Carlo Scarpa - the architect and his impact on interior design and style
AU Bespoke was born out of a love for beautiful design and an appreciation for unique products with their own heritage; each piece in the collection has proved its longevity and is therefore not only a classic piece of design but also, a sustainable investment. But talking about making sustainable choices is easy: what exactly is the ethos behind AU and why has each individual piece been chosen to be a part of the collection?
Carlo Scarpa and his approach to architecture, in particular his sympathetic pairing of the old with the new, has given rise to some of today's design classics and provides much inspiration for AU. Born in Venice in 1906, Scarpa spent most of his childhood in Vicenza before returning to the Floating City. He studied at the Royal Academy of Fine Arts in Venice, obtaining his diploma in 1926 and then going on to teach architectural drawing. By the time he joined Venini Glassworks in 1932, Scarpa’s deep passion and admiration for craft was obvious. A perfectionist, he would often stay throughout the night alongside the glass blowers in order to perfect new designs.
Brion Cemetery in San Vito d'Altivole near Treviso, Italy. Scarpa was commissioned to create a collection of concrete structures for the Brion family's private tomb. Photo by Alessia Iannace Only after World War II did Scarpa begin to gain recognition around the globe for his architecture. This, in turn, led to commissions in and around Venice.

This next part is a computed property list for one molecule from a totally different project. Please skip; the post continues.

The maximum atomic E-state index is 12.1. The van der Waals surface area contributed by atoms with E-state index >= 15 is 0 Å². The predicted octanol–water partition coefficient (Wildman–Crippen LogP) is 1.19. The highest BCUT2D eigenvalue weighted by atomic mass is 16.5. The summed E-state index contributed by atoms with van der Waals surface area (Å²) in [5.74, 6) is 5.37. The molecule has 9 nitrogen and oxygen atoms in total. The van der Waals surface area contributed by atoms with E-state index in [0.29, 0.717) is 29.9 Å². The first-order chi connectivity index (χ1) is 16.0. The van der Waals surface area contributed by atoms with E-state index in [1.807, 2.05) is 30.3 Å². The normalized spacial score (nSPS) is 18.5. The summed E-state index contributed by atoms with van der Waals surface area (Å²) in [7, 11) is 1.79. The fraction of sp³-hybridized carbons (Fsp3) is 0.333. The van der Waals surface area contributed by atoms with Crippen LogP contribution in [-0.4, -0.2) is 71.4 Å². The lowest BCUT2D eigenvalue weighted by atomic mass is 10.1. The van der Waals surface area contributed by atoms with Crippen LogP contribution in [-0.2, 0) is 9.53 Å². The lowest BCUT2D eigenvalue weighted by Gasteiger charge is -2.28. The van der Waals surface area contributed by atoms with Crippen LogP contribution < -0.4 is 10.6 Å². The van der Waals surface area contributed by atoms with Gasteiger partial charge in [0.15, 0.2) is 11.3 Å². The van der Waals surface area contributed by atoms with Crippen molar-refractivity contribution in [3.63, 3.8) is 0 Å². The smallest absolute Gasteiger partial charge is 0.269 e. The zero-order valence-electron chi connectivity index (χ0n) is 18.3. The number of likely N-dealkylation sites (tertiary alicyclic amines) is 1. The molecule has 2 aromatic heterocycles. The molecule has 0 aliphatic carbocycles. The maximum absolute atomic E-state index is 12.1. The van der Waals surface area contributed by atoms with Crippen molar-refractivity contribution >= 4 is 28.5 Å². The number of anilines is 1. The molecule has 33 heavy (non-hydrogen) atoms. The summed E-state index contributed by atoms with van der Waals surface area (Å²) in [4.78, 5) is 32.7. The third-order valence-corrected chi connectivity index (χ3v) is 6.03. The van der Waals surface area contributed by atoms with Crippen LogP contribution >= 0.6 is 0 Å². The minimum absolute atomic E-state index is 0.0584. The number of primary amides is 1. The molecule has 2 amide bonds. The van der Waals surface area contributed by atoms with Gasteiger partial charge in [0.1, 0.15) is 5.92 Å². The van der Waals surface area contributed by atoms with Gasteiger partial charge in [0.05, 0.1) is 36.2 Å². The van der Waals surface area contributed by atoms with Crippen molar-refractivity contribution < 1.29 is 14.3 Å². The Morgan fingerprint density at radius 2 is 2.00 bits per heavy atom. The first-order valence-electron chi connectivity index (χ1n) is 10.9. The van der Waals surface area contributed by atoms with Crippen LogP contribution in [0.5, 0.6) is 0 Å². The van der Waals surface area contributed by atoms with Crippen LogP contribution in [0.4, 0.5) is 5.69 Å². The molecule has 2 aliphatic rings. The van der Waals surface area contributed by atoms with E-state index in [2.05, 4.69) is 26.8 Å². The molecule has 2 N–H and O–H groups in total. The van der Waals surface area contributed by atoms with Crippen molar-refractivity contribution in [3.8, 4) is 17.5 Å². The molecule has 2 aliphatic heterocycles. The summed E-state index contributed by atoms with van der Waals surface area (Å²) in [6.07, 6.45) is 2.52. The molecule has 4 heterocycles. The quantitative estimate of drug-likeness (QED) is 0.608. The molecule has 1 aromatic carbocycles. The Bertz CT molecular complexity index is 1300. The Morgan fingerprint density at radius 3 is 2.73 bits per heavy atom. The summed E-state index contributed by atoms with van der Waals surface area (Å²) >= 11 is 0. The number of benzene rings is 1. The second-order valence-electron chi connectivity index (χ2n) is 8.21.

In the late 1950s, Scarpa was commissioned to design a display place for Olivetti products. Today the building acts as a museum for itself and is recognised as an historical building. Image via Arch Daily
Known therefore, for his sympathetic and sensitive renovations, Scarpa has come to be greatly admired for his ability to balance what already existed with new materials, combining the two and achieving a revelatory approach in the field of architecture. Nowadays – especially in interior design – this is a popular approach, but it was almost unheard of in Scarpa’s day. Additionally, the importance he placed on detail and the high esteem in which he held artisans and tradespeople were legendary. A true visionary, his approach has stood the test of time.
Detail from Brion Cemetery, photo by August Fischer
Scarpa wasn’t bound by nostalgia or tradition, nor was he a slave to modernity; this is apparent not only in his architecture but also his furniture design which was also influenced by Japanese minimalism and organic natural forms. The simplicity and elegance of his designs unify traditional and contemporary elements, balancing the past with the present so that – surrounded by these objects - we can live contentedly in the moment. Scarpa’s designs maintain continuity with the past whilst embracing the here and now. They transcend the time in which they were designed and can be passed on down the generations for others to admire and enjoy. And that’s what true sustainability is all about.
Carlo Scarpa 'Samo' table, produced by Simon, Italy 1970s and formerly part of the AU collection.
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